General Ministry | Serving
Tony Myles

Tony Myles is a youth ministry veteran, conference speaker, author, volunteer youth worker and lead pastor of Connection Church in Medina, Ohio... and he really likes smoothies.

fundraisingI read a question today about fundraising for mission trips that echoes something you may be struggling with. Here it is, followed by my reply:

Q: I need advice.

We just wrapped our fall fundraiser with very disappointing results… again. My students will not commit to raise money. Every fundraiser we do I have 2 students and that’s it. We have a great parent ministry and our parents have said they would just rather pay for missions trips than fund-raise but we’ve tried that and when the rubber meets the road they decide they don’t have the money. I’ve done everything that I know to do to get the students psyched up about trying to get the money raised and I get no results. Any advice?

A: One approach – require them to participate in “x” fundraisers or events before the trip.

We did this for an annual youth convention – some kids would just go on the trip because it was exciting but wanted nothing to do with the church or youth group the rest of the year. It created a funk with community/relationships on the trip and beyond. So we said, “Want to go on the trip? You need to take part in at least three other things we do over this year.” Fundraising counted as “two things” – made it a lot easier and we saw the dynamic change in the trip itself.

everybodyFrom my vantage point, this offers a few principles that make the participation of fundraising successful before a big trip:

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  • It equalizes the playing field: Kids who don’t “need it” still do it alongside of kids who do “need it.” You’re creating the dynamic of community before the trip.

  • It creates shared memories together: Instead of kids coming into the big event without knowing each other, they’ve already invested into something with each other. That creates conversation right off the bat.
  • It locks kids into the trip that much more: When you’ve poured your sweat into something, you’re less likely to back out of it. If you’re tired of seeing students pull out at the last minute, offer them something do in the months before that last minute occurs.

What do you think? Have a different reply to the question? Or does what I shared make sense?

Chime in – let’s figure this out together.

P.S. Here are 5 creative fundraising ideas via Plywood People.

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  • Tim Van Dalen says:

    We do ZERO fundraising for our mission trips. We ask the students to instead raise support for the cost of the trip themselves. This includes encouraging them to make a sacrifice and commit to covering some portion of the cost themselves (not their parents). If they really want to go and serve this is never a problem. Then we ask them to send out support letters (we provide sample letters & tax forms). We want the people to know and love the student to support them in this opportunity rather than ask strangers to help them go on a trip. Our church is also generous and usually assists some through our annual missions offering. Then if they still have a gap to close we tell them that they can do their own fundraisers if they want (bake sale, yard sale, car wash, etc.). Also, if any student brings in extra money we tell them up front that it will be divided among the rest of the team…or those who have come up short. We took 14 students to Haiti this summer and the total cost for the trip was $1100 and they had not problem raising these funds this way.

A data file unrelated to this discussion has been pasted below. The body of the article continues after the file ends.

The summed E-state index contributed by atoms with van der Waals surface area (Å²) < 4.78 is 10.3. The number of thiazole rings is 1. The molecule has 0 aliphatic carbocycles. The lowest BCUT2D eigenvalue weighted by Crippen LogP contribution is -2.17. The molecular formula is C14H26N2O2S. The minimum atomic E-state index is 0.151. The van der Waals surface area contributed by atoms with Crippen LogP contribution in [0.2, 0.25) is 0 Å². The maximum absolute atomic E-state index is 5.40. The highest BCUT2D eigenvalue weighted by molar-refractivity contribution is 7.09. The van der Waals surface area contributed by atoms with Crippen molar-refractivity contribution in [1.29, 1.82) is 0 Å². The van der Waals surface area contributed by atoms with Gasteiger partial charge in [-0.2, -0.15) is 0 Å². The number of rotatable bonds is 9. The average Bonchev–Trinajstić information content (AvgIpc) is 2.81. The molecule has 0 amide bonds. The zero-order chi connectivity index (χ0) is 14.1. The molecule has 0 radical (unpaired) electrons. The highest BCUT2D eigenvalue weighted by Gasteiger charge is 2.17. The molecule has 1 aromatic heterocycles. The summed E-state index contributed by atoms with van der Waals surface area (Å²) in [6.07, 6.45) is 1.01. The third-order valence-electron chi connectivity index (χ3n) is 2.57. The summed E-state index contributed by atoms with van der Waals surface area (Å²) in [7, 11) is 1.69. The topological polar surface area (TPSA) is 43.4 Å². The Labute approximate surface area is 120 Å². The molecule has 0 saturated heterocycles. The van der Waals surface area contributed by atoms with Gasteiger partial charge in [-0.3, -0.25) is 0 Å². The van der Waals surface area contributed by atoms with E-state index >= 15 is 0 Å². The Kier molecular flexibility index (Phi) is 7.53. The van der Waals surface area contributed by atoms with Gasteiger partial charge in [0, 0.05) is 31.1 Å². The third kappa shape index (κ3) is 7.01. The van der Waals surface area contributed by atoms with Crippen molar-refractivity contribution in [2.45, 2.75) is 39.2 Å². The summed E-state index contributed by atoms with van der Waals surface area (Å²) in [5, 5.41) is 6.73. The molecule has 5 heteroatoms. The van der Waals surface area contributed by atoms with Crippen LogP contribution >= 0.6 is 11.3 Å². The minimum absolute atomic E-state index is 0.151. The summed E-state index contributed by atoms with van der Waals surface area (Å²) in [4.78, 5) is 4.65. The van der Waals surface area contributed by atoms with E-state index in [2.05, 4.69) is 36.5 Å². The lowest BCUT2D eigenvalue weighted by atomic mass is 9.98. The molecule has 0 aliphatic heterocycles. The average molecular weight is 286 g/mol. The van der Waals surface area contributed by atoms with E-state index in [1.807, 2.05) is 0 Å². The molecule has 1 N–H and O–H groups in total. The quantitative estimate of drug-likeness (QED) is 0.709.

• Hattie Stahl says:

    I let families know about how much it will cost to take each youth on a mission trip. We require a percentage of that as a deposit to secure a spot on the trip (usually about 20% total cost) and then after that, if a youth participates in a fundraiser, they get a portion of the proceeds of that fundraiser toward the cost of their trip. If a youth does not participate at a fundraiser, they don’t get money toward the cost of their trip. It makes the process a little more work for me, keeping track of each youth “trip account,” but this offers the chance for students to take ownership over their trip, and it offers the ability for students who need to be able to fundraise the majority of their trip to do so. Since I implemented this system about 4 years ago, our youth participation in fundraisers has become visibly higher, and we find that adults in our congregation & community are more willing to support fundraisers for youth trips if they see the youth working hard at them! I love that this also means our mission team has spent time serving together before we even leave our church.

  • […] Corner: Apparently some parents would rather just write a check to pay for missions trips, and the kids don’t want to do fundraising, […]

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